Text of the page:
Vanity Fair has the story:

Most troubling of all, perhaps, was a sentiment the expert said a member of Kushner’s team expressed: that because the virus had hit blue states hardest, a national plan was unnecessary and would not make sense politically. “The political folks believed that because it was going to be relegated to Democratic states, that they could blame those governors, and that would be an effective political strategy,” said the expert. That logic may have swayed Kushner. “It was very clear that Jared was ultimately the decision maker as to what [plan] was going to come out,” the expert said.

There’s a lot to say about Trump, Kushner and the administration’s handling of the pandemic. But I want to use this news item as an opportunity to make a point about the Electoral College.


Most Americans think of presidential election results in terms of the Electoral College map, which colors each state based on who won its electoral votes, blue for Democrat, red for Republican. That map creates an impression of uniformity. Democrats won Virginia in the 2016 presidential election, so it is a solid blue; Republicans won North Carolina, so it is a solid red. The West Coast appears as an unbroken bloc of Democratic majorities. The Deep South looks like an arch-Republican stronghold.

But if you look at the actual results, it’s obviously not that simple. Virginia went 49.8 percent for Hillary Clinton and 44 percent for Donald Trump. North Carolina was nearly the reverse, with 46 percent for Clinton. In deep-red Mississippi, 40 percent of voters cast a ballot for Clinton; in solid-blue California, 31.5 percent of voters — or four and a half million people — voted for Trump. Because most states are winner-take-all for electoral votes, the Electoral College map gives us no sense of the proportion of Democratic or Republican votes.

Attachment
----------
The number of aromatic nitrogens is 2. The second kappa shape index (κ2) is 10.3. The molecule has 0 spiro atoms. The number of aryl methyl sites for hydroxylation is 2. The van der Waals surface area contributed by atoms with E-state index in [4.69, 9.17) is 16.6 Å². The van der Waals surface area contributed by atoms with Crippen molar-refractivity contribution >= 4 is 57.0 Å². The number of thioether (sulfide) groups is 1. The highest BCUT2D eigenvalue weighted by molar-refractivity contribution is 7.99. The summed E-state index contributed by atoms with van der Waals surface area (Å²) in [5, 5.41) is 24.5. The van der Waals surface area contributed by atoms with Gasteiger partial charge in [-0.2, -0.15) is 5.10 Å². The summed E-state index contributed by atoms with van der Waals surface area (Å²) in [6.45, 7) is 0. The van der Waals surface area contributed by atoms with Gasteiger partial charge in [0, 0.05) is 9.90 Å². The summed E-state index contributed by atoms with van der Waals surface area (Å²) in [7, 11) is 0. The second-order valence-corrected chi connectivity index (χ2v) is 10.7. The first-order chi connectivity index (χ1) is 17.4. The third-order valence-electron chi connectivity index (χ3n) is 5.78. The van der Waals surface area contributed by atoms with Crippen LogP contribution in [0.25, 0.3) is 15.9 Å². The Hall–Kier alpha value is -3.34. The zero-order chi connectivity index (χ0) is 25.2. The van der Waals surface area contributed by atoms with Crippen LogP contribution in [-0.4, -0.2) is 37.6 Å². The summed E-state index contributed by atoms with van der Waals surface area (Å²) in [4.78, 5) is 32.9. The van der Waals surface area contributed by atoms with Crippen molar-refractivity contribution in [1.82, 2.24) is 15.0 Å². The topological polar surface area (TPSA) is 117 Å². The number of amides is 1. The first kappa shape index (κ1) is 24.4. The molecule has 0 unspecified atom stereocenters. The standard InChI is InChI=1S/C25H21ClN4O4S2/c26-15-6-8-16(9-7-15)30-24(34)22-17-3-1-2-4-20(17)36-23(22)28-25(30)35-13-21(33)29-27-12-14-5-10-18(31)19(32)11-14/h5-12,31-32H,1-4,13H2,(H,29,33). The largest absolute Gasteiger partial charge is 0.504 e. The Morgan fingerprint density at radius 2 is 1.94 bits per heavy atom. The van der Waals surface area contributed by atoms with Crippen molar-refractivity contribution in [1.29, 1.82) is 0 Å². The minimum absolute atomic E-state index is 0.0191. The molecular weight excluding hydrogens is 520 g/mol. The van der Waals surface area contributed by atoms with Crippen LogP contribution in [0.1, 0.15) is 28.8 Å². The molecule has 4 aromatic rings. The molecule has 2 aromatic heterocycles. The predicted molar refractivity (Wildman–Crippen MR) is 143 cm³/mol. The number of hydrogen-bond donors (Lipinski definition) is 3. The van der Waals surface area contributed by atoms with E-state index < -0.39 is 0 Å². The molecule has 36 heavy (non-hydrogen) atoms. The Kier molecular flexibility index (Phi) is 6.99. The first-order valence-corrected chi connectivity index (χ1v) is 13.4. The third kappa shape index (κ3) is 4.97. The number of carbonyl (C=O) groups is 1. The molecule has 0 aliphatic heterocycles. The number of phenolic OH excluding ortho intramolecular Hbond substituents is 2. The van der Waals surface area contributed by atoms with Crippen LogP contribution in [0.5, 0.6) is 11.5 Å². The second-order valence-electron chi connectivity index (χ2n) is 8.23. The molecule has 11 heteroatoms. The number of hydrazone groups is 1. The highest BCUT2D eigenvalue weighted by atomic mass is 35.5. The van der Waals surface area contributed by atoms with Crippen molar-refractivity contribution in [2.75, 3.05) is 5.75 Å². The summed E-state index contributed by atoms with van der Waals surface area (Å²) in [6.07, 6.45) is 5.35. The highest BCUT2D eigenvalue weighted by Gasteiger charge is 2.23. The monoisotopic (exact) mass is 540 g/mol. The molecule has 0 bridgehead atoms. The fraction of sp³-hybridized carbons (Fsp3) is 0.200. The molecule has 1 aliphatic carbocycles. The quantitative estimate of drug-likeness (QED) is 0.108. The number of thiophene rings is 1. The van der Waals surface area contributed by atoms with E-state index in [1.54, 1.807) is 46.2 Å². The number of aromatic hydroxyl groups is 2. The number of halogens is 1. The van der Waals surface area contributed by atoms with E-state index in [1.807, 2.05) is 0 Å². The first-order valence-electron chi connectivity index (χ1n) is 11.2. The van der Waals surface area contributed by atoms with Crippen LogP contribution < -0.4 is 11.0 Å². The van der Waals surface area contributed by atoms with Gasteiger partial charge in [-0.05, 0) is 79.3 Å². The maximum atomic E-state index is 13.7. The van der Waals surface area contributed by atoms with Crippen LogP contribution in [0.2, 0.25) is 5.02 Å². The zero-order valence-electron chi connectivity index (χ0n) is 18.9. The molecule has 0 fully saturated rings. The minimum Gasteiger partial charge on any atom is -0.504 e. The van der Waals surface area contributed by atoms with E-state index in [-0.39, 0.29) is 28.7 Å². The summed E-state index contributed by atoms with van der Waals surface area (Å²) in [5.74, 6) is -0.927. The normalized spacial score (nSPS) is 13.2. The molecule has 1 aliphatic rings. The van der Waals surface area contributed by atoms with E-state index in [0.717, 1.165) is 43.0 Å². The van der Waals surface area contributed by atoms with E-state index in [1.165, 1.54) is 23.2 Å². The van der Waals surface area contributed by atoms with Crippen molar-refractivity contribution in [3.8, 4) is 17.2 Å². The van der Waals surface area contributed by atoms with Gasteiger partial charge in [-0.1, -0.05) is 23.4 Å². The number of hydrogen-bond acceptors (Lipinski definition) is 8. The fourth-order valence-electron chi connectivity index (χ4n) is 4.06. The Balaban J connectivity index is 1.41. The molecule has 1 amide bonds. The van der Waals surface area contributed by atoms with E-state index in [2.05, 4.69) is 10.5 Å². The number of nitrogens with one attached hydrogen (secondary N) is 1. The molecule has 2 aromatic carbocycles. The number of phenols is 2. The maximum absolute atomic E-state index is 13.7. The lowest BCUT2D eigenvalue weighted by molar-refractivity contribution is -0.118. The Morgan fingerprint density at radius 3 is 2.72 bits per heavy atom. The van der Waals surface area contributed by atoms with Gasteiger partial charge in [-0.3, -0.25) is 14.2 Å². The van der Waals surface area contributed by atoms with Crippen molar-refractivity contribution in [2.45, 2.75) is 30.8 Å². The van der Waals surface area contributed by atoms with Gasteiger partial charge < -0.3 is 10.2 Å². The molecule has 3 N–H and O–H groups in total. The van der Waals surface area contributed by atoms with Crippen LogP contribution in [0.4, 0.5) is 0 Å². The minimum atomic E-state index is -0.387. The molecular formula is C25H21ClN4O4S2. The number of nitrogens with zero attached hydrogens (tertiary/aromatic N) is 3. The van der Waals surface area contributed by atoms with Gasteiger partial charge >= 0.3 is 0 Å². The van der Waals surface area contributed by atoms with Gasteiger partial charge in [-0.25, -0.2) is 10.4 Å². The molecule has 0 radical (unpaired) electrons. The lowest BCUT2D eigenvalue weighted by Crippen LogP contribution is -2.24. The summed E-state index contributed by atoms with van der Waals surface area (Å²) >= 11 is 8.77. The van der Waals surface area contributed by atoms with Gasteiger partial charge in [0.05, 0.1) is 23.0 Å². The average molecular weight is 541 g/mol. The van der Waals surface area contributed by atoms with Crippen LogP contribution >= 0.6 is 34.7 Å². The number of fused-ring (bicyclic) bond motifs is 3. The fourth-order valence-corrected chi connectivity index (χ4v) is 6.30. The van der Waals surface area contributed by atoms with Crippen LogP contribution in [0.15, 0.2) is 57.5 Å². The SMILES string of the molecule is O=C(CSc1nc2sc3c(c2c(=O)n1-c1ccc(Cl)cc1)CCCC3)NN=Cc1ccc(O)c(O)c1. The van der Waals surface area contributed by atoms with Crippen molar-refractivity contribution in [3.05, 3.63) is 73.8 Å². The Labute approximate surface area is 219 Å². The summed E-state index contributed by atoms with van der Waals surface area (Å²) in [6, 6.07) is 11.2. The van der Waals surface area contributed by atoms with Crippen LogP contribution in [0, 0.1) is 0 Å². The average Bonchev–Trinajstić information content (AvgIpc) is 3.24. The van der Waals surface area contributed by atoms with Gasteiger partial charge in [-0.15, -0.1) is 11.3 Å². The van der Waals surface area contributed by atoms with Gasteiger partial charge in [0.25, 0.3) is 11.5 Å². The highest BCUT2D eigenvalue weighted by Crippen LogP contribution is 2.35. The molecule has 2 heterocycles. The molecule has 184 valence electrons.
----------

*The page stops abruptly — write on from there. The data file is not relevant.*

This is no small thing. Viewed in isolation from any other information, that map leaves a false impression of the state of the country. It can make you think entire regions are lost to one party or the other, when the opposite is true, and both parties have voters in every area of the country.

Setting aside questions of competence and disposition, it’s beyond clear that Kushner’s decision to disregard the crisis in “blue states” was a function, in part, of treating the Electoral College map as an accurate picture of the country’s political geography, versus a convenient way to illustrate the outcome of four dozen winner-take-all contests. It’s a choice that grimly illustrates the ways in which an electoral system can influence the governing process in addition to choosing who gets to govern in the first place.


What I Wrote

I read a lot of John Dewey in college, and 11 years later, I finally have a chance to use it.